Sunday, October 11, 2009

On Thanksgiving and the first frost of the fall

It seems fitting that in our area the first frost of the fall will occur tonight, on Thanksgiving weekend. My family and I love this time of year, we love visiting the local farmers markets and walking around our neighbourhood, which has an abundance of red and sugar maples.  And we love eating homemade pumpkin soup on getting home from those walks. And lots of other fall activities that seem to usually involve being outdoors followed by eating heavily.

Of course, the first frost means the end of field tomatoes, a small reason for sadness, for it will be another nine months before we taste another fresh one. Like Guinness, the taste of a tomato declines with every mile it travels from its source. That's why in our own backyard garden, which began its first season of production this year, we had a virtual monoculture of tomato plants. We picked a bad year to specialize in tomatoes. The summer was generally cool and damp, exactly the wrong conditions for a plant better suited to mediterranean climates. We grew enormous, lush green vines, but they were late to flower and only a small percentage of fruits actually ripened.  The weather conditions also didn't help my experiment with whippoorwill peas, a drought-tolerant cowpea that fed many hungry people during the Great Depression. The seeds germinated but never got the heat they needed to thrive. 

We also had to contend with an explosion in the population of black squirrels this year. Last fall must have produced a good crop of acorns in the neighbourhood, because our yard was overrun by these critters. I was typically ambivalent about their presence in past years, but when they took up the habit of taking a single bite out of every other tomato, I began to loathe the sight of them.  Then again, it may not have been only squirrels causing the damage; there's a family of three raccoons on our block who seem entirely indifferent to their human neighbours' gardening efforts.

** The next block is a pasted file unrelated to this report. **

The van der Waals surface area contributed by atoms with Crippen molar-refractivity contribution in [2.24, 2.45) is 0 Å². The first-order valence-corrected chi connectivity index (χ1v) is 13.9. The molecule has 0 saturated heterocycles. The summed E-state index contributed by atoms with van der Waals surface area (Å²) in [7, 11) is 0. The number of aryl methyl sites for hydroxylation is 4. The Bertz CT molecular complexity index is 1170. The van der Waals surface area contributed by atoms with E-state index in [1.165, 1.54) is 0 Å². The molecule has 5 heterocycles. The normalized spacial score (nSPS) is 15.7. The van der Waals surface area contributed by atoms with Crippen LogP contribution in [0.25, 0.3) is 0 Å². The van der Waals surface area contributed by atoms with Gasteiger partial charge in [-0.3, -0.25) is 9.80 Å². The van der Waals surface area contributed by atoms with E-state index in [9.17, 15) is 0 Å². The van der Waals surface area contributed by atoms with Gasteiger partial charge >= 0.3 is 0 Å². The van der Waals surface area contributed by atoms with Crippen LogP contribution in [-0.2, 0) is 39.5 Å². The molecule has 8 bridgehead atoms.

So this Thanksgiving we are truly thankful that the farmers in our region had a better year than we did in our backyard. It's remarkable how even the short growing season that we have here in the Ottawa valley is sufficient to fill our market stalls. This year we even came across a local farmer who is successfully growing wine grapes, and makes a passable red wine (surprisingly, his white wines - which tend to be better suited to Canadian conditions - need work). We'll have a glass of it this weekend with our Thanksgiving bird (locally raised, of course) and toast our neighbours - the farming ones, that is, not the squirrels.

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